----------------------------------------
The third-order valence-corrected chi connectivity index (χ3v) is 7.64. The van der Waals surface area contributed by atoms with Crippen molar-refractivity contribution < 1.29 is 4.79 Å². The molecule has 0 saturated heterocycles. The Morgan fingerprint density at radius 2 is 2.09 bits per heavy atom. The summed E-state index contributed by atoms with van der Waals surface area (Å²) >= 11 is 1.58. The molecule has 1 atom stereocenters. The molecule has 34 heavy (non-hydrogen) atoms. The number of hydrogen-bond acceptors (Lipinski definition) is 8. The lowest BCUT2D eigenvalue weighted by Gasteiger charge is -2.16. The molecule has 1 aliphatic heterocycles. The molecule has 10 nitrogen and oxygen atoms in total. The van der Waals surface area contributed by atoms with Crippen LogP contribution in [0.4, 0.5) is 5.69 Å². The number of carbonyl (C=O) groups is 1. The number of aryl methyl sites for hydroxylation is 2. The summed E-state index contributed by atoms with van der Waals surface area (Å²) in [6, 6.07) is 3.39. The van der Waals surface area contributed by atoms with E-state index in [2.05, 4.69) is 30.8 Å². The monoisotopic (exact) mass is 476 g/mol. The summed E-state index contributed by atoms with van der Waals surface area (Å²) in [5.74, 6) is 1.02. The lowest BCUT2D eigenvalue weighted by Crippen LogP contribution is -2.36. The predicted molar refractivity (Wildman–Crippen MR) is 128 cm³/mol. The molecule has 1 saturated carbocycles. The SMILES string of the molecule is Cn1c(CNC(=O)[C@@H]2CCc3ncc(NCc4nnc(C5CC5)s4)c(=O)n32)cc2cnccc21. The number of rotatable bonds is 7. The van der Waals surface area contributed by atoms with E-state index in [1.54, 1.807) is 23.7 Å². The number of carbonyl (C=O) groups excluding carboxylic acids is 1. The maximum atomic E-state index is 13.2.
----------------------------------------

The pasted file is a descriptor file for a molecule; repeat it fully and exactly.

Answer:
The third-order valence-corrected chi connectivity index (χ3v) is 7.64. The van der Waals surface area contributed by atoms with Crippen molar-refractivity contribution < 1.29 is 4.79 Å². The molecule has 0 saturated heterocycles. The Morgan fingerprint density at radius 2 is 2.09 bits per heavy atom. The summed E-state index contributed by atoms with van der Waals surface area (Å²) >= 11 is 1.58. The molecule has 1 atom stereocenters. The molecule has 34 heavy (non-hydrogen) atoms. The number of hydrogen-bond acceptors (Lipinski definition) is 8. The lowest BCUT2D eigenvalue weighted by Gasteiger charge is -2.16. The molecule has 1 aliphatic heterocycles. The molecule has 10 nitrogen and oxygen atoms in total. The van der Waals surface area contributed by atoms with Crippen LogP contribution in [0.4, 0.5) is 5.69 Å². The number of carbonyl (C=O) groups is 1. The number of aryl methyl sites for hydroxylation is 2. The summed E-state index contributed by atoms with van der Waals surface area (Å²) in [6, 6.07) is 3.39. The van der Waals surface area contributed by atoms with E-state index in [2.05, 4.69) is 30.8 Å². The monoisotopic (exact) mass is 476 g/mol. The summed E-state index contributed by atoms with van der Waals surface area (Å²) in [5.74, 6) is 1.02. The lowest BCUT2D eigenvalue weighted by Crippen LogP contribution is -2.36. The predicted molar refractivity (Wildman–Crippen MR) is 128 cm³/mol. The molecule has 1 saturated carbocycles. The SMILES string of the molecule is Cn1c(CNC(=O)[C@@H]2CCc3ncc(NCc4nnc(C5CC5)s4)c(=O)n32)cc2cnccc21. The number of rotatable bonds is 7. The van der Waals surface area contributed by atoms with E-state index in [1.54, 1.807) is 23.7 Å². The number of carbonyl (C=O) groups excluding carboxylic acids is 1. The maximum atomic E-state index is 13.2.